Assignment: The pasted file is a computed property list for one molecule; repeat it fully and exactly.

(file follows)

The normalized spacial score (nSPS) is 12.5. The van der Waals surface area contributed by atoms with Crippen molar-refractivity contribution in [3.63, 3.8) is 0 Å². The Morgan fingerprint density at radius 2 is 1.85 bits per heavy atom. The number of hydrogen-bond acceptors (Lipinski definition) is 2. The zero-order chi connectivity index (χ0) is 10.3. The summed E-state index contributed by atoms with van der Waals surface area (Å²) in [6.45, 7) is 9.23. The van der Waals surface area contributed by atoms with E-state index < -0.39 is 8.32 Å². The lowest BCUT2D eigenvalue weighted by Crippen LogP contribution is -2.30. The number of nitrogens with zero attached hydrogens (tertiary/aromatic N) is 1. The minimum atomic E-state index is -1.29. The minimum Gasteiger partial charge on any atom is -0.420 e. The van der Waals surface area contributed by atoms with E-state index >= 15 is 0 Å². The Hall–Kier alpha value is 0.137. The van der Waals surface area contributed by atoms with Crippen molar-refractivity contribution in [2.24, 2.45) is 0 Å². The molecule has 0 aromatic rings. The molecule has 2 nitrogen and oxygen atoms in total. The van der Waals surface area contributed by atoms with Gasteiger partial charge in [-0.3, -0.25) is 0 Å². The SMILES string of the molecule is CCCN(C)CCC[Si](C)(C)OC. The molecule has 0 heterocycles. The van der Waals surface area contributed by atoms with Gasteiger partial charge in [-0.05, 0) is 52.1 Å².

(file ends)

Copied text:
The normalized spacial score (nSPS) is 12.5. The van der Waals surface area contributed by atoms with Crippen molar-refractivity contribution in [3.63, 3.8) is 0 Å². The Morgan fingerprint density at radius 2 is 1.85 bits per heavy atom. The number of hydrogen-bond acceptors (Lipinski definition) is 2. The zero-order chi connectivity index (χ0) is 10.3. The summed E-state index contributed by atoms with van der Waals surface area (Å²) in [6.45, 7) is 9.23. The van der Waals surface area contributed by atoms with E-state index < -0.39 is 8.32 Å². The lowest BCUT2D eigenvalue weighted by Crippen LogP contribution is -2.30. The number of nitrogens with zero attached hydrogens (tertiary/aromatic N) is 1. The minimum atomic E-state index is -1.29. The minimum Gasteiger partial charge on any atom is -0.420 e. The van der Waals surface area contributed by atoms with E-state index >= 15 is 0 Å². The Hall–Kier alpha value is 0.137. The van der Waals surface area contributed by atoms with Crippen molar-refractivity contribution in [2.24, 2.45) is 0 Å². The molecule has 0 aromatic rings. The molecule has 2 nitrogen and oxygen atoms in total. The van der Waals surface area contributed by atoms with Gasteiger partial charge in [-0.3, -0.25) is 0 Å². The SMILES string of the molecule is CCCN(C)CCC[Si](C)(C)OC. The molecule has 0 heterocycles. The van der Waals surface area contributed by atoms with Gasteiger partial charge in [-0.05, 0) is 52.1 Å².